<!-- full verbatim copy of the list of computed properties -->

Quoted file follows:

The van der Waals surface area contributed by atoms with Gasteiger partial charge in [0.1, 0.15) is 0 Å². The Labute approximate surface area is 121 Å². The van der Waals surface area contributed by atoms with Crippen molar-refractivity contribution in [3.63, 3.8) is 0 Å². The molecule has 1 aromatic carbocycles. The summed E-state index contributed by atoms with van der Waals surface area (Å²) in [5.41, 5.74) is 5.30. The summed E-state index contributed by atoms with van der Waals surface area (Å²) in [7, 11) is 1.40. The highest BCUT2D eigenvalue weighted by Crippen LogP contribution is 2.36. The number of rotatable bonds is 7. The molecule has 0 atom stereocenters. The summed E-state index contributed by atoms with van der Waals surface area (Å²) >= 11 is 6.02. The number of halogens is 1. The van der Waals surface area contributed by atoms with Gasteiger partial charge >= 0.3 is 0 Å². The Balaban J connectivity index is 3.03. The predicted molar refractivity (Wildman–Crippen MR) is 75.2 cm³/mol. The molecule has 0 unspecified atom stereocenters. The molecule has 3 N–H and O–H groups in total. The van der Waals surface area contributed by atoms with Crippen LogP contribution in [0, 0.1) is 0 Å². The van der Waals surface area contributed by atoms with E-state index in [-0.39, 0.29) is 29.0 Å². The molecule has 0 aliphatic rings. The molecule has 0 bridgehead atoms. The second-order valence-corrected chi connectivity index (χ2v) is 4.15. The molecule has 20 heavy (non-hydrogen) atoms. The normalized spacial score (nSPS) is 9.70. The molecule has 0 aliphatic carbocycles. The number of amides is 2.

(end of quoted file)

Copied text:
The van der Waals surface area contributed by atoms with Gasteiger partial charge in [0.1, 0.15) is 0 Å². The Labute approximate surface area is 121 Å². The van der Waals surface area contributed by atoms with Crippen molar-refractivity contribution in [3.63, 3.8) is 0 Å². The molecule has 1 aromatic carbocycles. The summed E-state index contributed by atoms with van der Waals surface area (Å²) in [5.41, 5.74) is 5.30. The summed E-state index contributed by atoms with van der Waals surface area (Å²) in [7, 11) is 1.40. The highest BCUT2D eigenvalue weighted by Crippen LogP contribution is 2.36. The number of rotatable bonds is 7. The molecule has 0 atom stereocenters. The summed E-state index contributed by atoms with van der Waals surface area (Å²) >= 11 is 6.02. The number of halogens is 1. The van der Waals surface area contributed by atoms with Gasteiger partial charge >= 0.3 is 0 Å². The Balaban J connectivity index is 3.03. The predicted molar refractivity (Wildman–Crippen MR) is 75.2 cm³/mol. The molecule has 0 unspecified atom stereocenters. The molecule has 3 N–H and O–H groups in total. The van der Waals surface area contributed by atoms with Crippen LogP contribution in [0, 0.1) is 0 Å². The van der Waals surface area contributed by atoms with E-state index in [-0.39, 0.29) is 29.0 Å². The molecule has 0 aliphatic rings. The molecule has 0 bridgehead atoms. The second-order valence-corrected chi connectivity index (χ2v) is 4.15. The molecule has 20 heavy (non-hydrogen) atoms. The normalized spacial score (nSPS) is 9.70. The molecule has 0 aliphatic carbocycles. The number of amides is 2.